Common Pressures, Diverse Paths: Securities Trading in France, West Germany, and Italy 1965–85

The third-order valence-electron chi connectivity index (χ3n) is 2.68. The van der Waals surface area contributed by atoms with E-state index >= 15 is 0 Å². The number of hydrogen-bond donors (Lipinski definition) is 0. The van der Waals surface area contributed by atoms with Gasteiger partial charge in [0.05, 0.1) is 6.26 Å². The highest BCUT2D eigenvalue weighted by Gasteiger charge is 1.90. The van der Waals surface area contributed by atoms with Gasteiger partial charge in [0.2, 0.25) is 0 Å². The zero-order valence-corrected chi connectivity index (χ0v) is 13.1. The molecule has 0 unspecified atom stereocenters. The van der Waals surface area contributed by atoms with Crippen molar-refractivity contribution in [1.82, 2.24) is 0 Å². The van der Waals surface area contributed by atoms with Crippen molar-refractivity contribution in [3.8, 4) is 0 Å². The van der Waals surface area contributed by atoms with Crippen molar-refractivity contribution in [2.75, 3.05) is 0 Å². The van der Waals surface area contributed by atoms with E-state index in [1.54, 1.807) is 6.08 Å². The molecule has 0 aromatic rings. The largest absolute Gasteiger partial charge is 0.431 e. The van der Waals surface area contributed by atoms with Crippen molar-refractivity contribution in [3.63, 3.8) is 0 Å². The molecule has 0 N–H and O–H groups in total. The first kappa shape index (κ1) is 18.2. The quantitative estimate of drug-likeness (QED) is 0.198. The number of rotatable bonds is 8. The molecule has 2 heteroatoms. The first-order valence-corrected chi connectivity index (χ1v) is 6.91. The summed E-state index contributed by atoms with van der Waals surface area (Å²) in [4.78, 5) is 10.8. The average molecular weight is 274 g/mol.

This chapter analyses how and why two forms of internationalisation — transnational technological and economic developments and reforms in the US — were met with institutional inertia, or at most limited divergent reforms in France, West Germany, and Italy between the mid-1960s and 1985. It shows that the two forms of internationalisation placed major pressures on traditional sectoral institutions that were very long-standing and protective of suppliers, such as public ownership of stock exchanges, legal monopolies, and the allocation of regulatory powers to governments and associations of brokers and exchanges. They led to debates in all three countries on modest reform proposals. Yet even limited alterations were largely blocked, due to the failure of governments to form a strong alliance with the leaders of stock exchanges that could overcome opposition to change. Instead, either poorly-functioning institutions were continued or non-institutional responses to internationalisation pressures were found.
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